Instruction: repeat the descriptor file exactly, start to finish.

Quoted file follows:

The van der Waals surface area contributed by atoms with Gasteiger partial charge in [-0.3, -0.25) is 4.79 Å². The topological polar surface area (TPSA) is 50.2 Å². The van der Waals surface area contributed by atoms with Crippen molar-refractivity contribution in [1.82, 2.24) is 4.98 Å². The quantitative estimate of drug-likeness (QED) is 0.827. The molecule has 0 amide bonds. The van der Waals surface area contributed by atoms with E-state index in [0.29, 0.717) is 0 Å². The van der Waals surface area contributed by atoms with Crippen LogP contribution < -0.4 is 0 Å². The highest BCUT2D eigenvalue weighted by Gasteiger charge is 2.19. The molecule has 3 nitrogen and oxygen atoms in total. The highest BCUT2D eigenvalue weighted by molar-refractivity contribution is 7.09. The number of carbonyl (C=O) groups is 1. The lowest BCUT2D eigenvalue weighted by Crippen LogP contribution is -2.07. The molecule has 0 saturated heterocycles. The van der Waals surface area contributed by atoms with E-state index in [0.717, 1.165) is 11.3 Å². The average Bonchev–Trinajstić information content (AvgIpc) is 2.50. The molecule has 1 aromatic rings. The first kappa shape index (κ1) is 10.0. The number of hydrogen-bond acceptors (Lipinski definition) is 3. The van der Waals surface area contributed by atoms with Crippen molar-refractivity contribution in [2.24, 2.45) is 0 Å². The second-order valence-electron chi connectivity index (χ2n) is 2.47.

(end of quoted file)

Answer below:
The van der Waals surface area contributed by atoms with Gasteiger partial charge in [-0.3, -0.25) is 4.79 Å². The topological polar surface area (TPSA) is 50.2 Å². The van der Waals surface area contributed by atoms with Crippen molar-refractivity contribution in [1.82, 2.24) is 4.98 Å². The quantitative estimate of drug-likeness (QED) is 0.827. The molecule has 0 amide bonds. The van der Waals surface area contributed by atoms with E-state index in [0.29, 0.717) is 0 Å². The van der Waals surface area contributed by atoms with Crippen LogP contribution < -0.4 is 0 Å². The highest BCUT2D eigenvalue weighted by Gasteiger charge is 2.19. The molecule has 3 nitrogen and oxygen atoms in total. The highest BCUT2D eigenvalue weighted by molar-refractivity contribution is 7.09. The number of carbonyl (C=O) groups is 1. The lowest BCUT2D eigenvalue weighted by Crippen LogP contribution is -2.07. The molecule has 0 saturated heterocycles. The van der Waals surface area contributed by atoms with E-state index in [0.717, 1.165) is 11.3 Å². The average Bonchev–Trinajstić information content (AvgIpc) is 2.50. The molecule has 1 aromatic rings. The first kappa shape index (κ1) is 10.0. The number of hydrogen-bond acceptors (Lipinski definition) is 3. The van der Waals surface area contributed by atoms with Crippen molar-refractivity contribution in [2.24, 2.45) is 0 Å². The second-order valence-electron chi connectivity index (χ2n) is 2.47.